Post-college challenges and triumphs
Standing at an imposing 6-foot-9, Curley has the look of an athlete. Despite standing head and shoulders above most of his own players, Curley is soft-spoken. But under that quirky demeanor lies the heart of a champion.
After being drafted by the San Antonio Spurs in the first round of the 1994 NBA draft, and 22nd overall, Curley spent five seasons playing for five different teams. Curley’s BC career took a physical toll, and he spent most of his professional career plagued by injuries, missing two seasons from 1995 to 1997 due to a bad ankle.
After several trades and incomplete seasons, he ended his professional career in 2001 after averaging 2 rebounds and 2.7 points per game. The most games he managed to play in a single season was 53 in his rookie year, after he was traded to the Detroit Pistons.
Despite a frustrating career in the NBA, Curley never gave up on the sport he loved. He would go on to attend basketball lectures and clinics across the country, working to teach kids the fundamentals of basketball alongside NBA greats like Kevin McHale, Hakeem Olajuwon, and Kevin Garnett, among others. Today, he runs his own youth program, the Bill Curley Basketball Clinic, which offers weeklong training camps to kids of all ages.
“He’s a very selfless person,” said Kell-Abrams. “He doesn’t want to shove the fact that he was in the NBA in all our faces, but he definitely uses his experience to try and teach us things. He’ll talk to us about ways he handled certain situations, and the fact that he knows how it is to play a long season.”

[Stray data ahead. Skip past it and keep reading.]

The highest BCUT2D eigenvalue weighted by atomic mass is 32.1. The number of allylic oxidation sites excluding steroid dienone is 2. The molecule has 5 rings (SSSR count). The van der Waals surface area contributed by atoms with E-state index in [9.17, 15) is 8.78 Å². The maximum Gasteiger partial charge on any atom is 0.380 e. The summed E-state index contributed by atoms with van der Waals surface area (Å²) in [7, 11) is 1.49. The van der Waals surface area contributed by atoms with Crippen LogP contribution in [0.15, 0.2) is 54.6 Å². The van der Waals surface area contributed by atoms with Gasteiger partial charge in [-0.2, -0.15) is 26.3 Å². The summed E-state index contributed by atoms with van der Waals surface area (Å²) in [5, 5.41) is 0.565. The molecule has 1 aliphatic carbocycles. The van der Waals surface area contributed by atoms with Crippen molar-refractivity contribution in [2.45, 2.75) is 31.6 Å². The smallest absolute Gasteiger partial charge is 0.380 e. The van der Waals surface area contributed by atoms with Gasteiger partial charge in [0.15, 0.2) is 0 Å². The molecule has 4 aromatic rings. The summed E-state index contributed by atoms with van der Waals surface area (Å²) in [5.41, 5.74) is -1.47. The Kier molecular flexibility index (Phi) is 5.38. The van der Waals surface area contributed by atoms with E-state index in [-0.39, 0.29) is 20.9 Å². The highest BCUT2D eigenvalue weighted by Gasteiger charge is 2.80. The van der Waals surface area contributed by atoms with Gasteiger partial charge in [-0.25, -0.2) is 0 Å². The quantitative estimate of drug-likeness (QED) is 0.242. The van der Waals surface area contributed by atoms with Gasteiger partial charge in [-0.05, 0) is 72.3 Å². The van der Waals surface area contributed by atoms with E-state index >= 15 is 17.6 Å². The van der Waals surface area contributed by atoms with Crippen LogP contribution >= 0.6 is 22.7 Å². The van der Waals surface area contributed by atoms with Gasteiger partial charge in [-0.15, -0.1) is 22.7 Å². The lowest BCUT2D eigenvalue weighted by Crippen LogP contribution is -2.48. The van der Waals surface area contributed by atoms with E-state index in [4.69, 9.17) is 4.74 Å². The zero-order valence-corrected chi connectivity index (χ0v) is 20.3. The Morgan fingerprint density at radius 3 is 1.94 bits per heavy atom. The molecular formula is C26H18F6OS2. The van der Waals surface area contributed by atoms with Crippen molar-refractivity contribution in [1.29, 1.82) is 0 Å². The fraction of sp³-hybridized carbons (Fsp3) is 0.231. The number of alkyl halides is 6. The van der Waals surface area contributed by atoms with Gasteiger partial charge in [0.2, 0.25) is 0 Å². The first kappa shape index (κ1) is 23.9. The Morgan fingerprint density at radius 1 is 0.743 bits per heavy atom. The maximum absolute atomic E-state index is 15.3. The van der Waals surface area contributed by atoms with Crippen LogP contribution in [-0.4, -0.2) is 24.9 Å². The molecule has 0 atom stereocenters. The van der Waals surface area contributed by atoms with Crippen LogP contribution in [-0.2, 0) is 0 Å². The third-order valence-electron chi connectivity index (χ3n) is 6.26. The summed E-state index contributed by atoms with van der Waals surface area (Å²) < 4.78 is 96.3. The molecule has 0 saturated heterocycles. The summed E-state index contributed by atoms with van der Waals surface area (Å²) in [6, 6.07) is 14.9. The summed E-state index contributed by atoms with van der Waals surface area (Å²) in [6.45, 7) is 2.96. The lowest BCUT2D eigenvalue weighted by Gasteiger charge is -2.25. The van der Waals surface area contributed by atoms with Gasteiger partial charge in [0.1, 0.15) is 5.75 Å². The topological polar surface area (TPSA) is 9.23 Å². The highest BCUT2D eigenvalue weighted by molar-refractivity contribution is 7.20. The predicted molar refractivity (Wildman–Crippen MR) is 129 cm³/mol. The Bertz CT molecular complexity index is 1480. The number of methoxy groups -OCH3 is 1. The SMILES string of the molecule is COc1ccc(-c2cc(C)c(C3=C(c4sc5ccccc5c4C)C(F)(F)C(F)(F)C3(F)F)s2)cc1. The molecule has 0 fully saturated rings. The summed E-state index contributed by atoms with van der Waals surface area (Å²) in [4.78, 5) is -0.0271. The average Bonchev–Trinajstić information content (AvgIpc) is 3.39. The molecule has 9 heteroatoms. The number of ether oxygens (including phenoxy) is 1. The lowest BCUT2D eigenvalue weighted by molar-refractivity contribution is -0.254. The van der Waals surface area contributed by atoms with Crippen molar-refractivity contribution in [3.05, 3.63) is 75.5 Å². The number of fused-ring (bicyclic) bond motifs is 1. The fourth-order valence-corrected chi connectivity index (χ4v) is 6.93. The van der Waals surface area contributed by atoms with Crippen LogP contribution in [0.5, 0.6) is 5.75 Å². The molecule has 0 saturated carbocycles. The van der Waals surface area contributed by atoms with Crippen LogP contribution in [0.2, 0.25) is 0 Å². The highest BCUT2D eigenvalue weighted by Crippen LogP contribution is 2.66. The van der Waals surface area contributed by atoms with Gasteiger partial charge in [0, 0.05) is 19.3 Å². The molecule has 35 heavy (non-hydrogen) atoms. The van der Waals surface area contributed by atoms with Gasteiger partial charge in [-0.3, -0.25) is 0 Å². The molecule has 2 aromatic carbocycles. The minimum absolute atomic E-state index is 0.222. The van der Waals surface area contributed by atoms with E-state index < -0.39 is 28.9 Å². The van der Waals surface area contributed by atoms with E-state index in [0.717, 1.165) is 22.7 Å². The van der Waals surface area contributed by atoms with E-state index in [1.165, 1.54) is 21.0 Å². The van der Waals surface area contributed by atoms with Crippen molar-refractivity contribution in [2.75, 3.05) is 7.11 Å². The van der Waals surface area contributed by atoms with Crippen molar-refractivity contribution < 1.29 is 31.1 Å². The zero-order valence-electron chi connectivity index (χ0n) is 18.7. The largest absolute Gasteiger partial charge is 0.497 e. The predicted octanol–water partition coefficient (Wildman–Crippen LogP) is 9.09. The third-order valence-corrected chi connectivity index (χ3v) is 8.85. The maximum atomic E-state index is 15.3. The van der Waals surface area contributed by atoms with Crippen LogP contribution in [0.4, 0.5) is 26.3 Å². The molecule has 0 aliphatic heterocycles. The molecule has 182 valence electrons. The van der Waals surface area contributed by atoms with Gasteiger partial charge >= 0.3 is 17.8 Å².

Today at Emerson
Under Curley, the Lions are looking to break out as a serious contender in the 2014 season. The team finished fifth in its first year in the New England Women’s and Men’s Athletic Conference, or NEWMAC, and 13-13 overall. The team will open its season against Wentworth at Emmanuel College on Nov. 15.
Kell-Abrams, who has played under O’Brien and Curley for the last four years, said he sees a lot of O’Brien’s coaching style in Curley, but recognizes a more physical attitude in his new coach.
“[O’Brien] was such a basketball mastermind, and he could literally pick teams apart with his eyes closed,” said Kell-Abrams. “Curley’s style is more, we are going to outwork you from the starting tip to the ending whistle. And I think that attitude is going to carry us pretty far this year.”
Curley said that in his inaugural year, his primary concern is for the students and the program itself.
“I just want to make it something all the alumni can be proud of,” Curley said.
Curley said he hopes to add a little height to the team moving forward and recruit some sharpshooters.
“I want to be able to look up at some of our players instead of looking down at them all,” Curley joked. “It’s hurting my back.”
Despite the pressure, Curley said he is looking forward to the season ahead—so long as he can handle the day-to-day trials of an office environment.
“My biggest challenge,” he said, “is sitting behind a desk all day.”